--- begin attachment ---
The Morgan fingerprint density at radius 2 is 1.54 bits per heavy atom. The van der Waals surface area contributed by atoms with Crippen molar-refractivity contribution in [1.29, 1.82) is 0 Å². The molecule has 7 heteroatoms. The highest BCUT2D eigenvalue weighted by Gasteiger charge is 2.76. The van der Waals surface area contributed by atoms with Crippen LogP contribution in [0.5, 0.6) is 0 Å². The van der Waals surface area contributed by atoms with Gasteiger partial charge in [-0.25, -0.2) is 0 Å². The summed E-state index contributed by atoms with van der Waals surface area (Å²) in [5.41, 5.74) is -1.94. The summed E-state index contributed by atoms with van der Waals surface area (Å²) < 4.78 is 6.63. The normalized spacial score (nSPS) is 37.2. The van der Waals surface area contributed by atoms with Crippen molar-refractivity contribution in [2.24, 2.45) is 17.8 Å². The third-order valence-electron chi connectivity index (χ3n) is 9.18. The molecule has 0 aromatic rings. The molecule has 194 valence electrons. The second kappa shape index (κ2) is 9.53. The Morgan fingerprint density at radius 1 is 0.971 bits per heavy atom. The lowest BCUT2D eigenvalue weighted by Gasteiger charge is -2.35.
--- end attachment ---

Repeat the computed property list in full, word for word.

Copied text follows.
The Morgan fingerprint density at radius 2 is 1.54 bits per heavy atom. The van der Waals surface area contributed by atoms with Crippen molar-refractivity contribution in [1.29, 1.82) is 0 Å². The molecule has 7 heteroatoms. The highest BCUT2D eigenvalue weighted by Gasteiger charge is 2.76. The van der Waals surface area contributed by atoms with Crippen LogP contribution in [0.5, 0.6) is 0 Å². The van der Waals surface area contributed by atoms with Gasteiger partial charge in [-0.25, -0.2) is 0 Å². The summed E-state index contributed by atoms with van der Waals surface area (Å²) in [5.41, 5.74) is -1.94. The summed E-state index contributed by atoms with van der Waals surface area (Å²) < 4.78 is 6.63. The normalized spacial score (nSPS) is 37.2. The van der Waals surface area contributed by atoms with Crippen molar-refractivity contribution in [2.24, 2.45) is 17.8 Å². The third-order valence-electron chi connectivity index (χ3n) is 9.18. The molecule has 0 aromatic rings. The molecule has 194 valence electrons. The second kappa shape index (κ2) is 9.53. The Morgan fingerprint density at radius 1 is 0.971 bits per heavy atom. The lowest BCUT2D eigenvalue weighted by Gasteiger charge is -2.35.